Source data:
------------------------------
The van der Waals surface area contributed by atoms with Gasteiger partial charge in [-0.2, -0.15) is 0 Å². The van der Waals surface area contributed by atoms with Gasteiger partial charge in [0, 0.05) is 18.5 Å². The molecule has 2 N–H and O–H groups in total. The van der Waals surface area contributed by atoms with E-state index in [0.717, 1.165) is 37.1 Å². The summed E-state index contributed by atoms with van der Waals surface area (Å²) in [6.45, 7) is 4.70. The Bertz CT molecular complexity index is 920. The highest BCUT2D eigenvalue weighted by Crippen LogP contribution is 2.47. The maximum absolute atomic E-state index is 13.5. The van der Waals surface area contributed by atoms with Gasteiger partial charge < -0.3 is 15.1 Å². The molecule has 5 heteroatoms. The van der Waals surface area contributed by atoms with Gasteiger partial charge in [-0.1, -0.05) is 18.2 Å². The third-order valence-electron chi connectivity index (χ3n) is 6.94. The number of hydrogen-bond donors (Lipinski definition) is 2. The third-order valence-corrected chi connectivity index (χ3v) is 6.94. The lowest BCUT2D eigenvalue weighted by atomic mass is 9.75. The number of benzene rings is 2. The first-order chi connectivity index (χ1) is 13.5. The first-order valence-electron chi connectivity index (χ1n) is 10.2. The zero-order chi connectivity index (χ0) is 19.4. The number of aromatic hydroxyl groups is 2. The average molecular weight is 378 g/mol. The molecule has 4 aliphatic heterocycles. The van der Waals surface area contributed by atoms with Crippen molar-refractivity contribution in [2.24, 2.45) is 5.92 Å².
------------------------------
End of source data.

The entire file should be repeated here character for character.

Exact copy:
The van der Waals surface area contributed by atoms with Gasteiger partial charge in [-0.2, -0.15) is 0 Å². The van der Waals surface area contributed by atoms with Gasteiger partial charge in [0, 0.05) is 18.5 Å². The molecule has 2 N–H and O–H groups in total. The van der Waals surface area contributed by atoms with E-state index in [0.717, 1.165) is 37.1 Å². The summed E-state index contributed by atoms with van der Waals surface area (Å²) in [6.45, 7) is 4.70. The Bertz CT molecular complexity index is 920. The highest BCUT2D eigenvalue weighted by Crippen LogP contribution is 2.47. The maximum absolute atomic E-state index is 13.5. The van der Waals surface area contributed by atoms with Gasteiger partial charge < -0.3 is 15.1 Å². The molecule has 5 heteroatoms. The van der Waals surface area contributed by atoms with Gasteiger partial charge in [-0.1, -0.05) is 18.2 Å². The third-order valence-electron chi connectivity index (χ3n) is 6.94. The number of hydrogen-bond donors (Lipinski definition) is 2. The third-order valence-corrected chi connectivity index (χ3v) is 6.94. The lowest BCUT2D eigenvalue weighted by atomic mass is 9.75. The number of benzene rings is 2. The first-order chi connectivity index (χ1) is 13.5. The first-order valence-electron chi connectivity index (χ1n) is 10.2. The zero-order chi connectivity index (χ0) is 19.4. The number of aromatic hydroxyl groups is 2. The average molecular weight is 378 g/mol. The molecule has 4 aliphatic heterocycles. The van der Waals surface area contributed by atoms with Crippen molar-refractivity contribution in [2.24, 2.45) is 5.92 Å².